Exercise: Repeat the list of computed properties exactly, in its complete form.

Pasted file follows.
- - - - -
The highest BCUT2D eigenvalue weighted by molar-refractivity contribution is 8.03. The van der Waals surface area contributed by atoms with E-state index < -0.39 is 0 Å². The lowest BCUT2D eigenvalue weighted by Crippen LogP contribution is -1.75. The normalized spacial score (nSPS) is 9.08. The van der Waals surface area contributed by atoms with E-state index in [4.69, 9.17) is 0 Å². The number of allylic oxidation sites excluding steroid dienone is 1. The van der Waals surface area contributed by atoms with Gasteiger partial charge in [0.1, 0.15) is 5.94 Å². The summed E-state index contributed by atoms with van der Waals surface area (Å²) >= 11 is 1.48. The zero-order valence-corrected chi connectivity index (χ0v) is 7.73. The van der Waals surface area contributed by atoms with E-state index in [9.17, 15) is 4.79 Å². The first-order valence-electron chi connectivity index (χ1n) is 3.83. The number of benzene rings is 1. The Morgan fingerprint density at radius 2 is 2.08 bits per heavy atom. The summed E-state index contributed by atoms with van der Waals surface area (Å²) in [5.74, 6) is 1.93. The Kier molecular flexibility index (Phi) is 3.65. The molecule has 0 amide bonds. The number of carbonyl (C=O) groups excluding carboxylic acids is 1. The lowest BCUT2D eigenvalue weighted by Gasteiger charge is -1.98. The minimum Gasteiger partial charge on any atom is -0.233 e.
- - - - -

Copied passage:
The highest BCUT2D eigenvalue weighted by molar-refractivity contribution is 8.03. The van der Waals surface area contributed by atoms with E-state index < -0.39 is 0 Å². The lowest BCUT2D eigenvalue weighted by Crippen LogP contribution is -1.75. The normalized spacial score (nSPS) is 9.08. The van der Waals surface area contributed by atoms with E-state index in [4.69, 9.17) is 0 Å². The number of allylic oxidation sites excluding steroid dienone is 1. The van der Waals surface area contributed by atoms with Gasteiger partial charge in [0.1, 0.15) is 5.94 Å². The summed E-state index contributed by atoms with van der Waals surface area (Å²) >= 11 is 1.48. The zero-order valence-corrected chi connectivity index (χ0v) is 7.73. The van der Waals surface area contributed by atoms with E-state index in [9.17, 15) is 4.79 Å². The first-order valence-electron chi connectivity index (χ1n) is 3.83. The number of benzene rings is 1. The Morgan fingerprint density at radius 2 is 2.08 bits per heavy atom. The summed E-state index contributed by atoms with van der Waals surface area (Å²) in [5.74, 6) is 1.93. The Kier molecular flexibility index (Phi) is 3.65. The molecule has 0 amide bonds. The number of carbonyl (C=O) groups excluding carboxylic acids is 1. The lowest BCUT2D eigenvalue weighted by Gasteiger charge is -1.98. The minimum Gasteiger partial charge on any atom is -0.233 e.